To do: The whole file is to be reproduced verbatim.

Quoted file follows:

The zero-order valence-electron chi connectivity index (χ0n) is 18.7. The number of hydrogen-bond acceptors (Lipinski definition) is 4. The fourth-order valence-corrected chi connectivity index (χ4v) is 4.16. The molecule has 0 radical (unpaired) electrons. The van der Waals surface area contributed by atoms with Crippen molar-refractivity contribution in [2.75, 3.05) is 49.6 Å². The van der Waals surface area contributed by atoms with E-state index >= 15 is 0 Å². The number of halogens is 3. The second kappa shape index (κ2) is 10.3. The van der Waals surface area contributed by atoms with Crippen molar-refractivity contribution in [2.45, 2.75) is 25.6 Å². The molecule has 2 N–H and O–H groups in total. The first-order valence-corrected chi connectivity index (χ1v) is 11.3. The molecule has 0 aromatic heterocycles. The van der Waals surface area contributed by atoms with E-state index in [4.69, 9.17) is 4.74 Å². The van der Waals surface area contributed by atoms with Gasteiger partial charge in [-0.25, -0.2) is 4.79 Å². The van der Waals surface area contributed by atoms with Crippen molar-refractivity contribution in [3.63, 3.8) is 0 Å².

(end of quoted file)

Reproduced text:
The zero-order valence-electron chi connectivity index (χ0n) is 18.7. The number of hydrogen-bond acceptors (Lipinski definition) is 4. The fourth-order valence-corrected chi connectivity index (χ4v) is 4.16. The molecule has 0 radical (unpaired) electrons. The van der Waals surface area contributed by atoms with Crippen molar-refractivity contribution in [2.75, 3.05) is 49.6 Å². The van der Waals surface area contributed by atoms with E-state index >= 15 is 0 Å². The number of halogens is 3. The second kappa shape index (κ2) is 10.3. The van der Waals surface area contributed by atoms with Crippen molar-refractivity contribution in [2.45, 2.75) is 25.6 Å². The molecule has 2 N–H and O–H groups in total. The first-order valence-corrected chi connectivity index (χ1v) is 11.3. The molecule has 0 aromatic heterocycles. The van der Waals surface area contributed by atoms with E-state index in [4.69, 9.17) is 4.74 Å². The van der Waals surface area contributed by atoms with Gasteiger partial charge in [-0.25, -0.2) is 4.79 Å². The van der Waals surface area contributed by atoms with Crippen molar-refractivity contribution in [3.63, 3.8) is 0 Å².